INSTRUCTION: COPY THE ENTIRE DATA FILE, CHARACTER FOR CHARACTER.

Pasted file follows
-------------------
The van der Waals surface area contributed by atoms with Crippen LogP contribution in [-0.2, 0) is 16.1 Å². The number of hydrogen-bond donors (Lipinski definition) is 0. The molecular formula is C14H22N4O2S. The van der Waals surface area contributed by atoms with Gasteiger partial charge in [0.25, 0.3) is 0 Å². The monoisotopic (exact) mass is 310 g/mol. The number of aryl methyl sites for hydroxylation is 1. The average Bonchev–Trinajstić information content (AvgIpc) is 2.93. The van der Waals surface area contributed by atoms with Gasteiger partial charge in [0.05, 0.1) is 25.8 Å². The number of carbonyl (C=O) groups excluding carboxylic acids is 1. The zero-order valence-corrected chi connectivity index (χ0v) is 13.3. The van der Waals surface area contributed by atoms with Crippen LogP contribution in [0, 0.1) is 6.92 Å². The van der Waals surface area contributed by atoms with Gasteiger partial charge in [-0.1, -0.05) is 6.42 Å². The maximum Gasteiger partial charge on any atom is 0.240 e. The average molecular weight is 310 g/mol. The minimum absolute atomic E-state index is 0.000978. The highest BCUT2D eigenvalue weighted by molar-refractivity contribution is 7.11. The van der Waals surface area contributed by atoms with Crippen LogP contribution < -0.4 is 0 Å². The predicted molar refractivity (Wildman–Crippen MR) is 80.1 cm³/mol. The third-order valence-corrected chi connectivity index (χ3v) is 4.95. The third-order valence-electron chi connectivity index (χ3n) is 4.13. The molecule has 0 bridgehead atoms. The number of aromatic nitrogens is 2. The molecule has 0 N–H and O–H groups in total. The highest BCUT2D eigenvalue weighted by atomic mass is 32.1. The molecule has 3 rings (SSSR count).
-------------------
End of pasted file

The van der Waals surface area contributed by atoms with Crippen LogP contribution in [-0.2, 0) is 16.1 Å². The number of hydrogen-bond donors (Lipinski definition) is 0. The molecular formula is C14H22N4O2S. The van der Waals surface area contributed by atoms with Gasteiger partial charge in [0.25, 0.3) is 0 Å². The monoisotopic (exact) mass is 310 g/mol. The number of aryl methyl sites for hydroxylation is 1. The average Bonchev–Trinajstić information content (AvgIpc) is 2.93. The van der Waals surface area contributed by atoms with Gasteiger partial charge in [0.05, 0.1) is 25.8 Å². The number of carbonyl (C=O) groups excluding carboxylic acids is 1. The zero-order valence-corrected chi connectivity index (χ0v) is 13.3. The van der Waals surface area contributed by atoms with Crippen LogP contribution in [0, 0.1) is 6.92 Å². The van der Waals surface area contributed by atoms with Gasteiger partial charge in [-0.1, -0.05) is 6.42 Å². The maximum Gasteiger partial charge on any atom is 0.240 e. The average molecular weight is 310 g/mol. The minimum absolute atomic E-state index is 0.000978. The highest BCUT2D eigenvalue weighted by molar-refractivity contribution is 7.11. The van der Waals surface area contributed by atoms with Crippen LogP contribution < -0.4 is 0 Å². The predicted molar refractivity (Wildman–Crippen MR) is 80.1 cm³/mol. The third-order valence-corrected chi connectivity index (χ3v) is 4.95. The third-order valence-electron chi connectivity index (χ3n) is 4.13. The molecule has 0 bridgehead atoms. The number of aromatic nitrogens is 2. The molecule has 0 N–H and O–H groups in total. The highest BCUT2D eigenvalue weighted by atomic mass is 32.1. The molecule has 3 rings (SSSR count).